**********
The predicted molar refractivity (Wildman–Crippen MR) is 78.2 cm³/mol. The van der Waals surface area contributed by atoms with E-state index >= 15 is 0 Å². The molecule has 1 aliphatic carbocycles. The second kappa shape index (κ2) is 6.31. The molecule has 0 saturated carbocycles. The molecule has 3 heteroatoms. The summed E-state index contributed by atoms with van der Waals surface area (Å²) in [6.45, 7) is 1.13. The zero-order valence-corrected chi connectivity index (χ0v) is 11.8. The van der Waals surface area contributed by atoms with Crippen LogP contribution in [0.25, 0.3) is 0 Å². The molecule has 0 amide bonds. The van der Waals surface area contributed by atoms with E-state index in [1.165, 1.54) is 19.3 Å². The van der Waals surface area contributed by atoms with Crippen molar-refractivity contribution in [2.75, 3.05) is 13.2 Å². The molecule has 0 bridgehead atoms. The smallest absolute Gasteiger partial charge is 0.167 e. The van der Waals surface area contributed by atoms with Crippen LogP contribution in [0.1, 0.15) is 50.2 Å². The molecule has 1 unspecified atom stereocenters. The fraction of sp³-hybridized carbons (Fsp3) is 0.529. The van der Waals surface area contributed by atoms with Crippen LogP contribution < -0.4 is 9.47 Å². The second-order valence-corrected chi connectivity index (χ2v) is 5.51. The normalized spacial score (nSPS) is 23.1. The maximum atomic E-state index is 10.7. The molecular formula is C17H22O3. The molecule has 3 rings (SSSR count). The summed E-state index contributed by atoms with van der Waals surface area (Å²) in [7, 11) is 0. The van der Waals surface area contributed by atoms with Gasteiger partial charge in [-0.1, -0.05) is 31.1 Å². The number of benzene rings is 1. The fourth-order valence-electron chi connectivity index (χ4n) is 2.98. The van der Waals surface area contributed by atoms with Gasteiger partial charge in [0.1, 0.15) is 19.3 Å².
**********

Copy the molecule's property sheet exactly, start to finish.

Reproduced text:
The predicted molar refractivity (Wildman–Crippen MR) is 78.2 cm³/mol. The van der Waals surface area contributed by atoms with E-state index >= 15 is 0 Å². The molecule has 1 aliphatic carbocycles. The second kappa shape index (κ2) is 6.31. The molecule has 0 saturated carbocycles. The molecule has 3 heteroatoms. The summed E-state index contributed by atoms with van der Waals surface area (Å²) in [6.45, 7) is 1.13. The zero-order valence-corrected chi connectivity index (χ0v) is 11.8. The van der Waals surface area contributed by atoms with Crippen LogP contribution in [0.25, 0.3) is 0 Å². The molecule has 0 amide bonds. The van der Waals surface area contributed by atoms with E-state index in [1.165, 1.54) is 19.3 Å². The van der Waals surface area contributed by atoms with Crippen molar-refractivity contribution in [2.75, 3.05) is 13.2 Å². The molecule has 0 bridgehead atoms. The smallest absolute Gasteiger partial charge is 0.167 e. The van der Waals surface area contributed by atoms with Crippen LogP contribution in [0.1, 0.15) is 50.2 Å². The molecule has 1 unspecified atom stereocenters. The fraction of sp³-hybridized carbons (Fsp3) is 0.529. The van der Waals surface area contributed by atoms with Crippen LogP contribution < -0.4 is 9.47 Å². The second-order valence-corrected chi connectivity index (χ2v) is 5.51. The normalized spacial score (nSPS) is 23.1. The maximum atomic E-state index is 10.7. The molecular formula is C17H22O3. The molecule has 3 rings (SSSR count). The summed E-state index contributed by atoms with van der Waals surface area (Å²) in [7, 11) is 0. The van der Waals surface area contributed by atoms with Gasteiger partial charge in [-0.1, -0.05) is 31.1 Å². The number of benzene rings is 1. The fourth-order valence-electron chi connectivity index (χ4n) is 2.98. The van der Waals surface area contributed by atoms with Gasteiger partial charge in [0.1, 0.15) is 19.3 Å².